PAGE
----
You Can Always Get What You Want
Another great point my friends at Atlas Capital Strategies makes is that before you execute an engagement letter with your advisor be sure to articulate your ideal legacy. Consider these two key factors:
- What you need: This is the rational goal to understand how much money is required, on an after-tax basis, for you to accomplish your goals.
- What you want: Three highly emotional issues are then addressed that create the true legacy for you as the business owner.
- Your role: You may desire to remain with the business as CEO to “take the business to the next level”; or you may want to be named Chairman so you can still be involved; perhaps you wish to limit your operating role to one facet of the business such as sales or product development; or, like many, you want to exit completely as quickly as possible following the sale and transition.
- What happens to your employees: Do you want to protect each and every employee with zero layoffs; do you recognize some reductions in the workforce are inevitable to improve the efficiency of the business; or, are you okay with wholesale reductions-in-force to take advantage of synergies when merging with a larger entity (this often results in a very high valuation for the business as well).
- What happens to the entity: The two outcomes here are whether the business remains an independent operating entity (or subsidiary) or the people, products/services, IP and other assets are simply absorbed by an acquirer with the original entity being dissolved. Companies with little brand equity in their niche usually consider a sale to a larger, more successful enterprise to be highly beneficial for their customers and employees.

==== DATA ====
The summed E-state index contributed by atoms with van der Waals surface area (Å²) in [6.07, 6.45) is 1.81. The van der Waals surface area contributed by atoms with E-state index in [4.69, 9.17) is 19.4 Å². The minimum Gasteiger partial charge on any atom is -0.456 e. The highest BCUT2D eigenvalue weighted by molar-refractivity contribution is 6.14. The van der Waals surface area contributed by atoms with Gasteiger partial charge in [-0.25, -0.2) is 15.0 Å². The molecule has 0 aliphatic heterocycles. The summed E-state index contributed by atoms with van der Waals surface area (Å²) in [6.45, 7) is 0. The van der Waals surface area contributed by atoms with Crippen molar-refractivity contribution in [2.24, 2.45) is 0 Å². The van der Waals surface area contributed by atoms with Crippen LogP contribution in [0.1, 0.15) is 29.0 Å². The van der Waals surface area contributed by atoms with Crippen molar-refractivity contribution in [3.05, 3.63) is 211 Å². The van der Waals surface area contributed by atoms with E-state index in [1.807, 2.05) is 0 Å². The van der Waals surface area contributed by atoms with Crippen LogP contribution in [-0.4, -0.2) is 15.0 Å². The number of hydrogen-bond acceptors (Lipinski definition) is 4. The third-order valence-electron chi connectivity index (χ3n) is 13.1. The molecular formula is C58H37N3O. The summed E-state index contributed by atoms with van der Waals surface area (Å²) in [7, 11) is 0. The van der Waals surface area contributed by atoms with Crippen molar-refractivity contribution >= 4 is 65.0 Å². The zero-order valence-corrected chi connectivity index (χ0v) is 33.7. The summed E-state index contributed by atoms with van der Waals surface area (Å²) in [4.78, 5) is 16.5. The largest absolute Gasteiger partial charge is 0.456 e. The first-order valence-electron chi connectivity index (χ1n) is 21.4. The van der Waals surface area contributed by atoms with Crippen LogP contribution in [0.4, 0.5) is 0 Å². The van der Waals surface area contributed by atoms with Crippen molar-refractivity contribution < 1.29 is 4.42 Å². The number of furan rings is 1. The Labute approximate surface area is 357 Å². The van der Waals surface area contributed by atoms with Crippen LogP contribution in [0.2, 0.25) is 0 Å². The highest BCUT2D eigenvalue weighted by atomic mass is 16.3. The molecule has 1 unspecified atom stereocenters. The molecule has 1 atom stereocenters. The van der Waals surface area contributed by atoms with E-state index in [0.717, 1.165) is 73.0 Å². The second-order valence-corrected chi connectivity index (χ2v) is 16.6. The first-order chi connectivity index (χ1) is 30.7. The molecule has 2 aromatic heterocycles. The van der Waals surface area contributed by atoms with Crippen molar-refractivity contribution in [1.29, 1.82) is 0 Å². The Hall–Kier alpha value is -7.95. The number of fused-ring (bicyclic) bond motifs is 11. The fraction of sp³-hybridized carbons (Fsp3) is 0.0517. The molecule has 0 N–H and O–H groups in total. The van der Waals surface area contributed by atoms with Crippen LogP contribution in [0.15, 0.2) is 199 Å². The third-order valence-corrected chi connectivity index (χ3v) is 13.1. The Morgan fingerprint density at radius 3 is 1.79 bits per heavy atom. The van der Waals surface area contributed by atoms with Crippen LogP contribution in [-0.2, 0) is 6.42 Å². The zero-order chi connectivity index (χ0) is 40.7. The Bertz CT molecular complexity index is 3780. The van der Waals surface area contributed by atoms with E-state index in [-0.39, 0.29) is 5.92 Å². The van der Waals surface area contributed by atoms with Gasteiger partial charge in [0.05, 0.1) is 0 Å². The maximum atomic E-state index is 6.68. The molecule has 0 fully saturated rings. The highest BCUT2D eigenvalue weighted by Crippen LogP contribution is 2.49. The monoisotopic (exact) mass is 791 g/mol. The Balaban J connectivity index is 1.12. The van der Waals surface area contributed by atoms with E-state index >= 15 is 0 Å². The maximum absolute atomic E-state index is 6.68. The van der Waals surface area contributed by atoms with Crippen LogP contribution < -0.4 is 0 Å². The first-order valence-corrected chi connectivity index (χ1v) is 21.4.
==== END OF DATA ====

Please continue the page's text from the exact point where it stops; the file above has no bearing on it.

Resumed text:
So let’s say that you’ve decided you want to sell, and you’ve made the serious decisions above. Now let’s cover the proven process.
The Net-Net On Boosting Value
In the 50 companies I’ve help build to sell, with purchase prices ranging from $12 million to $425 million, there are 6 key essential steps to a glorious liquidity event.
1-Motivation: Design your business to be sold for the amount you want, on the terms you want, at the time you want.
2-Momentum: Get and keep massive momentum so your company grows quickly yet sanely, increasing its value to acquirers on a monthly basis.
3-Model: Develop a business model that is scalable, has defensible diversity, and is supported by efficient operations to optimize profit.
4-MVPs: Create a high performance team that consistently delivers results and innovation to boost your company’s value.
5-Money: Develop a sales and marketing process and strategy that delivers compelling and reliable revenue to your company—year over year.
6-Mentor: The right influential advisors and alliances who’ll raise your profile with potential acquirers and significantly increase your company’s credibility and thought leadership.
Ultimately the goal is to make your company irresistible to potential acquirers. Let’s say that you have a fantastic, seasoned executive coach and they are helping you and your team with the above. Wonderful. (And if you don’t have one, get one now!).
Cash Out or Hold Out—what’ll it be? If you’re considering cashing out and your revenue is over $20mil, apply for a Build to Sell Strategy Call by clicking here.
Christine Comaford has built and sold 5 of her own businesses for multiple millions, and she has advised over 150 CEOs in building their own businesses to sell. 50 of those companies have been sold for $12-425 million. As an angel investor Christine has invested in over 200 companies, including Google, Zip Realty, Motiva, Seesmart,and many other businesses that were built to sell.